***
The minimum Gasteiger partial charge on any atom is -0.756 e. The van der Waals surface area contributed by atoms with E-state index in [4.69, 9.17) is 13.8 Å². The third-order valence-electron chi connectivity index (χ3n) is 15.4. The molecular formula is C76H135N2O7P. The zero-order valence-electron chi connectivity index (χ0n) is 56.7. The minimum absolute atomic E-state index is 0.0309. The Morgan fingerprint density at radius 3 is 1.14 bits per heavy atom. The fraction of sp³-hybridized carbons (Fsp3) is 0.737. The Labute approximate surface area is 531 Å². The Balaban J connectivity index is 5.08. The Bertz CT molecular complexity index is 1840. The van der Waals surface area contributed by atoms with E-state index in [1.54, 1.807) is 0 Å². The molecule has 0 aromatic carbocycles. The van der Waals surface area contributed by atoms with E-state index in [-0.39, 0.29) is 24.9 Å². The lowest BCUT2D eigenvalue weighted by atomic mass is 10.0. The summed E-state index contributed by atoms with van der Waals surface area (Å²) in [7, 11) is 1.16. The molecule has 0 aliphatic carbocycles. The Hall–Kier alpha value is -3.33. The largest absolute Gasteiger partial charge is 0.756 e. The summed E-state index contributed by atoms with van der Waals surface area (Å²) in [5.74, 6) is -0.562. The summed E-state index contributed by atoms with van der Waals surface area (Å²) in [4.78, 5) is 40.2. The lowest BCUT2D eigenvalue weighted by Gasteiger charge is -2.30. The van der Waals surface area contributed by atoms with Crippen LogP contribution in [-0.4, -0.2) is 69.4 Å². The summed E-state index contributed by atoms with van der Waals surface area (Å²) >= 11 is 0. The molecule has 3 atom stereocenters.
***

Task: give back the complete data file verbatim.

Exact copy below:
The minimum Gasteiger partial charge on any atom is -0.756 e. The van der Waals surface area contributed by atoms with E-state index in [4.69, 9.17) is 13.8 Å². The third-order valence-electron chi connectivity index (χ3n) is 15.4. The molecular formula is C76H135N2O7P. The zero-order valence-electron chi connectivity index (χ0n) is 56.7. The minimum absolute atomic E-state index is 0.0309. The Morgan fingerprint density at radius 3 is 1.14 bits per heavy atom. The fraction of sp³-hybridized carbons (Fsp3) is 0.737. The Labute approximate surface area is 531 Å². The Balaban J connectivity index is 5.08. The Bertz CT molecular complexity index is 1840. The van der Waals surface area contributed by atoms with E-state index in [1.54, 1.807) is 0 Å². The molecule has 0 aromatic carbocycles. The van der Waals surface area contributed by atoms with E-state index in [-0.39, 0.29) is 24.9 Å². The lowest BCUT2D eigenvalue weighted by atomic mass is 10.0. The summed E-state index contributed by atoms with van der Waals surface area (Å²) in [7, 11) is 1.16. The molecule has 0 aliphatic carbocycles. The Hall–Kier alpha value is -3.33. The largest absolute Gasteiger partial charge is 0.756 e. The summed E-state index contributed by atoms with van der Waals surface area (Å²) in [5.74, 6) is -0.562. The summed E-state index contributed by atoms with van der Waals surface area (Å²) in [4.78, 5) is 40.2. The lowest BCUT2D eigenvalue weighted by Gasteiger charge is -2.30. The van der Waals surface area contributed by atoms with Crippen LogP contribution in [-0.4, -0.2) is 69.4 Å². The summed E-state index contributed by atoms with van der Waals surface area (Å²) >= 11 is 0. The molecule has 3 atom stereocenters.